Actual meaning: to not understand a thing

When travelling in Spain or any other Spanish-speaking country, there will inevitably be times when you are thrust into a conversation with a local and must do your best to comprehend them. If you’ve completed an online Spanish course with Vamos, you’ll probably do very well. If you have a basic grasp of the language, then you’ll muddle your way through. But if you haven’t got a clue, or – as a Spaniard would put it – ‘you don’t even understand a potato’, then you’re really in trouble.

Example: “Estoy en China y no entiendo ni papa”

Translation: “I’m in China, and I don’t understand a single thing.”

‘Tirar los tejos’

© Justin Lewis / Getty Images

Literal meaning: ‘to throw the roof tiles (at someone)’

Actual meaning: to flirt with someone

Do not be alarmed if someone tells you that someone else is throwing roof tiles at you, unless you are anywhere but Spain. There’s no need to dive under the nearest table for cover, since what this phrase actually means is you have a secret or not-so-secret admirer. That person, whether you’ve noticed or not, is giving you special treatment. In other words, they are ‘throwing the roof tiles at you’, you lucky thing.

Example: “Esa camarera siempre te sonríe y te da más chocolate con tus churros. Te está tirando los tejos.”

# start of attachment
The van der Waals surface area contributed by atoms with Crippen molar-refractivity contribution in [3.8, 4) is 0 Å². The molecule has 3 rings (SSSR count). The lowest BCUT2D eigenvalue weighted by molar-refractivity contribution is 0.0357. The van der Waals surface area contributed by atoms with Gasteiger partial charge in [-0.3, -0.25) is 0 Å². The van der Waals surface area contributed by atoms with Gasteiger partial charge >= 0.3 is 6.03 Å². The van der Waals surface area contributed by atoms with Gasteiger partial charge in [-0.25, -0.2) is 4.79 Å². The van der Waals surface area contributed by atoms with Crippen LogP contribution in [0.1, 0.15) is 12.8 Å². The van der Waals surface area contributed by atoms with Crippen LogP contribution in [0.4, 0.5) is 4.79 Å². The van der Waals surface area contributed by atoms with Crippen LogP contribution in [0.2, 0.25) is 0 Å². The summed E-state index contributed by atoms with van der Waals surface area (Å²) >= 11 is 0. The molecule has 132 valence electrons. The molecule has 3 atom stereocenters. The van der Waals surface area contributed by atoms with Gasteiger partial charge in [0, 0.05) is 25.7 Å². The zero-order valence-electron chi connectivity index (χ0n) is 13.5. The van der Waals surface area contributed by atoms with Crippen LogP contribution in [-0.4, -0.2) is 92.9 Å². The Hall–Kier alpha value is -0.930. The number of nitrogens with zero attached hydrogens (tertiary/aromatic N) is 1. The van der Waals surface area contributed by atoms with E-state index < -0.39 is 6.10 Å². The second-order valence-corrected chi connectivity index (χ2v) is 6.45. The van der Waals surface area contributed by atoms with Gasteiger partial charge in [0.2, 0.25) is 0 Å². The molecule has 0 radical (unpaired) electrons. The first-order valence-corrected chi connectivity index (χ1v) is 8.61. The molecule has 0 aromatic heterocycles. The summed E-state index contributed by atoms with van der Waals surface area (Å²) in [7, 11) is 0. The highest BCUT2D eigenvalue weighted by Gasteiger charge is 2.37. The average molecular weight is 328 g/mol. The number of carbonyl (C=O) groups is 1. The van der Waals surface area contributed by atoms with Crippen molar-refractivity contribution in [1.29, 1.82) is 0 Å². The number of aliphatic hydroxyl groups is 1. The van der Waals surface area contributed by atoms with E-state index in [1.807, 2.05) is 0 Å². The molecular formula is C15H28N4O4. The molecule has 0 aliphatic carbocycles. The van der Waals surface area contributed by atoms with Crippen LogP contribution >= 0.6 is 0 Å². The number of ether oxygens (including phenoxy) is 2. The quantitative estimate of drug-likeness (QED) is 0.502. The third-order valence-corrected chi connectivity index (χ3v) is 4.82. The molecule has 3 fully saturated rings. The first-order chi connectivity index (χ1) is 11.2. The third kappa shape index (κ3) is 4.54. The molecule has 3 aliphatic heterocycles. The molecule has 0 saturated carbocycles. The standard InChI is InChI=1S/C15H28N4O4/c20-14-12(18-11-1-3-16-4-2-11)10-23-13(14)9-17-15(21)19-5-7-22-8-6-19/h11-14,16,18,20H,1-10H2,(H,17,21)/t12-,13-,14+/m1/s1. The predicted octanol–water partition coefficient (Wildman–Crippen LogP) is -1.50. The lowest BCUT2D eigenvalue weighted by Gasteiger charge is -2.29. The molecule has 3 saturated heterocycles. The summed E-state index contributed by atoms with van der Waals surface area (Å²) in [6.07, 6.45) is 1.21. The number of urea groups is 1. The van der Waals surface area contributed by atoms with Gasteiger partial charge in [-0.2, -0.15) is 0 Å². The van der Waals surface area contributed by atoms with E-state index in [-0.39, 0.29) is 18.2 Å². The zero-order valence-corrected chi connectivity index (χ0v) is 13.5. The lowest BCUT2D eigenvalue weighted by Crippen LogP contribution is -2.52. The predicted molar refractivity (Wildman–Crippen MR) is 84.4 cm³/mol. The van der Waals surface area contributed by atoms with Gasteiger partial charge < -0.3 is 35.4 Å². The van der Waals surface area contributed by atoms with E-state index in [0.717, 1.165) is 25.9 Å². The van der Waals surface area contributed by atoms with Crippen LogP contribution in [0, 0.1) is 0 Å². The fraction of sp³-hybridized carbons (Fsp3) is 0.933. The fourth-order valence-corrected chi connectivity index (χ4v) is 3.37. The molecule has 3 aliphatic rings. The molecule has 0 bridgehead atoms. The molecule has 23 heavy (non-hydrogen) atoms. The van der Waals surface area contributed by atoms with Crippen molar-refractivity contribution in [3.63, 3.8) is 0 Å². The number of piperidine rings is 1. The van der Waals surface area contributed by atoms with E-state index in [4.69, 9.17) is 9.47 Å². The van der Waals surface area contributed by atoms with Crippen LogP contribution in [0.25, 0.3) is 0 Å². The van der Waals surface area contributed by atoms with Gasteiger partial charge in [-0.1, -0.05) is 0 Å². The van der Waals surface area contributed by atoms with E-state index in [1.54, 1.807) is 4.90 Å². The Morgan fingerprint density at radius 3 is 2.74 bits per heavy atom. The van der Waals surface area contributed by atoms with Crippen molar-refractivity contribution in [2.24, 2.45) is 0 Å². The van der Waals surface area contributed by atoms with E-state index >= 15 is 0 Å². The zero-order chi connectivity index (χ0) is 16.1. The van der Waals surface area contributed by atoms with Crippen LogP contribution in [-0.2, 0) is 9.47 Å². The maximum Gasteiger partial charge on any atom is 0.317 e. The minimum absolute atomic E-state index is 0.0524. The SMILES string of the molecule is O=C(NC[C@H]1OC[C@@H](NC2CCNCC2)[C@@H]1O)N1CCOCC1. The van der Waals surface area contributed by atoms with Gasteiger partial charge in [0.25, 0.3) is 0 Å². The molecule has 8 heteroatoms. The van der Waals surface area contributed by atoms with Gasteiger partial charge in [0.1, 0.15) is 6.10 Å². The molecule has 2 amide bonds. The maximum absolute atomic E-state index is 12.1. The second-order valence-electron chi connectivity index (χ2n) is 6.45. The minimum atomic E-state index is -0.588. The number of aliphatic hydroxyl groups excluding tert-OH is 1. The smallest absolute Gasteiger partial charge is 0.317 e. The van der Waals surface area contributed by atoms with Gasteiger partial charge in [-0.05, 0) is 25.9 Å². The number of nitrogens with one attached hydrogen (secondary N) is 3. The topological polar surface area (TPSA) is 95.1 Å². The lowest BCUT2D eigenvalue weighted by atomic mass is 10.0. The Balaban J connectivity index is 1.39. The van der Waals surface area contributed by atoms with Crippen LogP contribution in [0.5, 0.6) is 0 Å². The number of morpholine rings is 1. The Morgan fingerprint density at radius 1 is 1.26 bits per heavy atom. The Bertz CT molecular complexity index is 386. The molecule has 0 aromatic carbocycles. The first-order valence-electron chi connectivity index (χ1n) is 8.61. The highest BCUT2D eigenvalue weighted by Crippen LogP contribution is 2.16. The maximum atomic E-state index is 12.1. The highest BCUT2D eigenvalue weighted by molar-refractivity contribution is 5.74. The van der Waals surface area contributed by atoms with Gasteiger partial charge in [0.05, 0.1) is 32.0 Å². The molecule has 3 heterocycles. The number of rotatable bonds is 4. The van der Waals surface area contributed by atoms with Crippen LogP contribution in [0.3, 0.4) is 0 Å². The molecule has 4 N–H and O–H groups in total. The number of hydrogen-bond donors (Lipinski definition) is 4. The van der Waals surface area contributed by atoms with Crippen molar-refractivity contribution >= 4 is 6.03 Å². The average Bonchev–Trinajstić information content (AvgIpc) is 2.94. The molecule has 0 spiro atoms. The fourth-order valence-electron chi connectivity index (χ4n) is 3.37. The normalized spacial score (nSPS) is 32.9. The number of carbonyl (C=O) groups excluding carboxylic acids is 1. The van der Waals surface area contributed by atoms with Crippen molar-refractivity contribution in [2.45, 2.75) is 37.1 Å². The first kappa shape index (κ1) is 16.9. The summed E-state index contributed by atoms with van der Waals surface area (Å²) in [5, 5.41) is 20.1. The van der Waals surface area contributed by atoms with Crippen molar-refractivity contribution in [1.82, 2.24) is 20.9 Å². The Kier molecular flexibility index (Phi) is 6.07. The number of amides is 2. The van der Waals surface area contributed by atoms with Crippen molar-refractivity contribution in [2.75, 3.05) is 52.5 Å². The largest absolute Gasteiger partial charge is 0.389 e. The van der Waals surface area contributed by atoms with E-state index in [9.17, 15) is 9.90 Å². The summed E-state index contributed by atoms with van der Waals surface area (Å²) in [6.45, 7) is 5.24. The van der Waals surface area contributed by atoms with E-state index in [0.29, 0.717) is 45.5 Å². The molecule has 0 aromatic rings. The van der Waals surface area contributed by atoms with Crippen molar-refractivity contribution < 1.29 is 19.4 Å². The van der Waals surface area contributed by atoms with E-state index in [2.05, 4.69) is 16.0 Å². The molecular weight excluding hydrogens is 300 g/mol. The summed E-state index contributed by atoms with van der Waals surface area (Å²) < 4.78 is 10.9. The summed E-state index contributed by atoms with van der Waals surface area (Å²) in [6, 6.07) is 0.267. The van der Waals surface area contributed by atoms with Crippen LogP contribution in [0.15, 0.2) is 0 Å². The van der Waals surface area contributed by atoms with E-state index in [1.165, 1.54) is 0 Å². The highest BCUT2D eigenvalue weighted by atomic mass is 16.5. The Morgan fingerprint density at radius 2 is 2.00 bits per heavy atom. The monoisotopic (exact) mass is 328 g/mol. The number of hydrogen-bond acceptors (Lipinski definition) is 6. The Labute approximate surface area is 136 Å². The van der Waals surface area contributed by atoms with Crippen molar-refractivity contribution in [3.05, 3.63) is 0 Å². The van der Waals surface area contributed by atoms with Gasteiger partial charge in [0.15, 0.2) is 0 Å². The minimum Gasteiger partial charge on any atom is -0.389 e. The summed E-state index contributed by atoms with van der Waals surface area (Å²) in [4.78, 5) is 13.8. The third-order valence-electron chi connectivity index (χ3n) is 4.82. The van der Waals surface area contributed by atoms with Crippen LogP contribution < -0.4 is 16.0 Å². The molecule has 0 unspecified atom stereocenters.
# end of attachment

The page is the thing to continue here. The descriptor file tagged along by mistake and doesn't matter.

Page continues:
Translation: “That waitress always smiles at you and gives you more chocolate with your churros. She’s flirting with you.”

‘Ser la leche’

Literal meaning: to be the milk | © Just Dance / Shutterstock

Actual meaning: to be extraordinarily good/awesome

Earlier we said ‘milk’ was one of the most useful words in Spanish, and we couldn’t resist offering up another wonderful example. Simply put, if you ‘are the milk’, you are incredibly good at something. It could be cooking, drawing, playing video games or even speaking Spanish. Imagine that. You’ve just completed the most advanced online Spanish course by Vamos, and your teacher moves closer to their webcam and states, emphatically, that you are the milk.

Example: “Felicitaciones, acabas de aprobar el nivel C2 de español. Eres oficialmente la leche.”

Translation: “Congratulations, you’ve just passed Level C2. You are officially amazing at Spanish.”